I am wondering is it correct to say "I ate one soup today. I didn't eat much."
That is not the way a fluent speaker would usually phrase that idea.
"One soup" could mean "one kind of soup" but it would not normally be used for "one serving of soup". The idea could be conveyed by any of:
- I ate one bowl of soup today.
- I ate one serving of soup today.
- I ate one can of soup today.
- I only had some soup today.
- All I ate today was one bowl of soup.
"One soup" suggests several soups, but when "soup" is used to describe an amount of soup eaten it is not a count noun. When it is short for "type of soup" it is a count noun, as in "I learned how to make four soups in cooking class." When a noun is not a count noun, it does not get modified by a number. We don't say "He delivered one sand", but instead "He delivered one bag of sand" (or "truckload" or other quantity in place of "bag".)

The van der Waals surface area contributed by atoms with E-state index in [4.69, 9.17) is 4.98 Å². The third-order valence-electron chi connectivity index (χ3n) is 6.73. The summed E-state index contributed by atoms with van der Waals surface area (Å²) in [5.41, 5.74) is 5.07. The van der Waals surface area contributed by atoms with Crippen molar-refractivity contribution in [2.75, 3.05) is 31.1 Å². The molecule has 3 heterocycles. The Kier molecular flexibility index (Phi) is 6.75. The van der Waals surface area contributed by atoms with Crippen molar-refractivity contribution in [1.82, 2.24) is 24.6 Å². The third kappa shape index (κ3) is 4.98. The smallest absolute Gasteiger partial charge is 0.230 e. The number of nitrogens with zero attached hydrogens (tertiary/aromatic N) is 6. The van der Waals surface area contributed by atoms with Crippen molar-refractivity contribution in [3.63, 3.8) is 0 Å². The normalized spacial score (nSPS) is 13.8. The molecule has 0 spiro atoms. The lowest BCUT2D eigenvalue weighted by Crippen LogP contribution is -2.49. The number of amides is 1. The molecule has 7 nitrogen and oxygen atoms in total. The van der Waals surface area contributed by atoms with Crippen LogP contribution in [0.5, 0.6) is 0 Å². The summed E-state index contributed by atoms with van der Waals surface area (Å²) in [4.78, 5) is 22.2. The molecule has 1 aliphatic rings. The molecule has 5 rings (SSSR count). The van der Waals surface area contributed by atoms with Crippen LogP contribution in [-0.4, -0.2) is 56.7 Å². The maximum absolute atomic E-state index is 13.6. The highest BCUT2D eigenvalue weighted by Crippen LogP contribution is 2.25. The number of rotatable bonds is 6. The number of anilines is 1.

This could be acceptable in an emergency situation, e.g. after a major earthquake, you are stuck at home relying on emergency supplies, and you have only 100 cans of soup to share with your family.
Q: "What did you eat today?"
A: "I ate a cookie, 3 dandelions, and one soup today."
This would imply "can" as the unit of measurement, but is a very unusual way of referencing soup.
Under normal circumstances, you would say "I ate one bowl of soup" or "one cup of soup" or "one can of soup" explicitly.